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July 11, 2011 |  10 comments |  Print  Your Opinion  

Dmitri A Titoff

Why the Shanghai Cooperation Organization is Important

Dmitri A Titoff: When the SCO emerged at the turn of the century, Western observers worried that its key founders, Russia and China, plotted an anti-NATO bloc. It turns out, however, that the Shanghai Cooperation Organization’s primary objective is to keep the status-quo in Eurasia.

SCO stands for the Shanghai Cooperation Organization-a political grouping of China, Russia and Central Asian republics. In case you have never heard of it, last month it celebrated its anniversary summit in Astana, Kazakhstan's majestic capital.

When SCO emerged at the turn of the century, some Western observers worried that its key founders, Russia and China, plotted an anti-NATO bloc. They didn't. SCO's primary objective has always been to preserve the status quo in Eurasia, which is threatened both by fundamentalist currents and rapidly changing balance of power amidst Russia's decline and China's expansion. Should the region explode with Islamic violence, Russia risks great instability near and within its borders (in Chechnya), whereas China is at risk in the Xinjiang autonomous region. SCO's anti-terrorist/extremist body works to make sure that this does not happen. In the meantime, both states are concerned that U.S. military that moved in to Afghanistan does not intend to move out completely. The Astana declaration, signed at the summit, calls for a "neutral" Afghanistan.

In early 2000s SCO provided Central Asian republics with an institutional platform that balanced Russia's clinging grip on its sphere of influence. Nowadays the SCO helps to ameliorate Central Asia’s and Russia's fears that China might be scheming to envelop Eurasia with its economic prowess. This concern is signified, for instance, by the completion of the Turkmenistan-Uzbekistan-Kazakhstan-China gas pipeline in 2007 that erased Russia's monopoly on gas purchases from the region. China is already Kazakhstan's major export market. Just a day before the summit, Chinese and Kazakh leaders discussed doubling their trade volume to $40 billion by 2015 and building joint infrastructure projects, such as high-speed rail and technology parks.

As much as Central Asian states and Russia benefit from SCO, China benefits the most. The Celestial Empire has used the organization to manage its expansion in a way that does not elicit excessive fears from other members. One of SCO's key successes was to oversee the demarcation and demilitarization of borders, among other borderline issues. For example, in a century-long border dispute between China and small Tajikistan, the latter ceded only one percent of its land to China, which initially claimed five. The deal was hailed as a "success for Tajik diplomacy".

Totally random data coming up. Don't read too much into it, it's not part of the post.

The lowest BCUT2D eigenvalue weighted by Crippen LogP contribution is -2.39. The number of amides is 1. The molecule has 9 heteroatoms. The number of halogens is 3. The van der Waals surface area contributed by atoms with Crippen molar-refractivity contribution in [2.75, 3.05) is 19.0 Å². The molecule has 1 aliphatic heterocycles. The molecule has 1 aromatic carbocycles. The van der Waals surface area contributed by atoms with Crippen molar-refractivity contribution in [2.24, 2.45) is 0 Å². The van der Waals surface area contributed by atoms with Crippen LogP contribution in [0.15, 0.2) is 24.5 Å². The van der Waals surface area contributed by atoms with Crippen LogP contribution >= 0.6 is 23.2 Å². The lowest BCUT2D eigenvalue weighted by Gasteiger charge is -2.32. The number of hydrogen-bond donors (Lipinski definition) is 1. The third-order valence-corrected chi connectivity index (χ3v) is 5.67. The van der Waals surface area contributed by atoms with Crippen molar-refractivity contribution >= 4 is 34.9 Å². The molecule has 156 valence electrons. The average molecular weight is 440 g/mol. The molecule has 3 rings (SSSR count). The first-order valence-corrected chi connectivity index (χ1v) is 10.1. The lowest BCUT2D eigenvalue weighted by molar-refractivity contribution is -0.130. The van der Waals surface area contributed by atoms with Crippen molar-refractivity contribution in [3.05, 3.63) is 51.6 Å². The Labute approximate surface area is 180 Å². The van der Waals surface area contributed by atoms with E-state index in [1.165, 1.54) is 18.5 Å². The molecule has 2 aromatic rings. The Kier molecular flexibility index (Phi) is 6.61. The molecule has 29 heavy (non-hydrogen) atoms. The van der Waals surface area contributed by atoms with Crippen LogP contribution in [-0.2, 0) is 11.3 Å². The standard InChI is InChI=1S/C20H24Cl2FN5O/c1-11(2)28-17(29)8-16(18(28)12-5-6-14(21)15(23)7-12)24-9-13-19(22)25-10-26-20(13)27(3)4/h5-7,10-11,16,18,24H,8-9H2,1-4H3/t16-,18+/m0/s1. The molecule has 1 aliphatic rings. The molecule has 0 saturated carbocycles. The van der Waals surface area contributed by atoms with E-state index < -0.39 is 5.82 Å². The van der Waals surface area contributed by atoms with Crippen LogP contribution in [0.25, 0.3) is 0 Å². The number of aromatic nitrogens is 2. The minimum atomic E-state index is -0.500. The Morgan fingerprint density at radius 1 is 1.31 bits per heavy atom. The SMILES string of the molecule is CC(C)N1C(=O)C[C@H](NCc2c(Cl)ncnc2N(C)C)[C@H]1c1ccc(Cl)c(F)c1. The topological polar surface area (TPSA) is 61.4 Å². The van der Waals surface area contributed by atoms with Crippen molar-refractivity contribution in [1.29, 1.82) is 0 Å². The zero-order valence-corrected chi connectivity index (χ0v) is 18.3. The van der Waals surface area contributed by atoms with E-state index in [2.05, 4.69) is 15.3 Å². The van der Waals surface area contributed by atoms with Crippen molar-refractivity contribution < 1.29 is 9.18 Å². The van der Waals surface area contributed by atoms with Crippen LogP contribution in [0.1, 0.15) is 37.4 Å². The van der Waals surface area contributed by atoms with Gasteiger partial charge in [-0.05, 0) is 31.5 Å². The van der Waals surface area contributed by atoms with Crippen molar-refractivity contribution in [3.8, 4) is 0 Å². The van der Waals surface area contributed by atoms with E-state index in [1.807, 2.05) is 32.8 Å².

Should China and the United States come to blows over something in the future, China would want Russia and the Central Asian republics to assume benevolent neutrality in that circumstance. It is in China's interest to maintain cordial relations with the region's countries, which it can do by issuing generous unconditional loans. Given that China's trade with Russia is relatively low despite their proximity, the former has the economic space to butter up the Russian elites. Presently, Russia supplies only 10 percent of China's oil imports.

Richard Weitz of the Hudson Institute, who probed numerous officials in Moscow at the meeting of the Defence and Security section of the Valdai International Discussion Club, noted that they do not at all view China as a threat, even though China has copied much of Russia's exported weaponry and now can manufacture its own. At least in public they continue to say that China's rise is a stabilizing factor in Asia. What worries Moscow the most is the risk of instability in Central Asia. If China's leaders are smart, they will continue supporting Moscow's concerns, reassuring the Russians of China's commitment to the preservation of status-quo.

Similar strategy was pursued by Otto von Bismarck, who managed the rise of the German state in the second half of the nineteenth century. Keeping the neutrality of Russia, who stood by as Prussia knocked out France in 1871, was one of his greatest achievements. In 1863, he assisted Russia in quelling a Polish rebellion. Later, Bismarck tried to keep Russia from aligning with France by forming the League of Three Emperors and then by signing the infamous (and secret) Reassurance Treaty.

The United States would want to see China and Russia resume their rivalry and SCO fall apart. Washington would wish that China accumulated as many enemies as possible. What the United States could do to facilitate the Sino-Russian rivalry is a question that professional diplomats should be thinking over. It is interesting whether the potential entrance of India, Pakistan and Iran into SCO can strengthen or weaken the organization. Perhaps that is why leaders did not come to any decision on that at the last week's summit.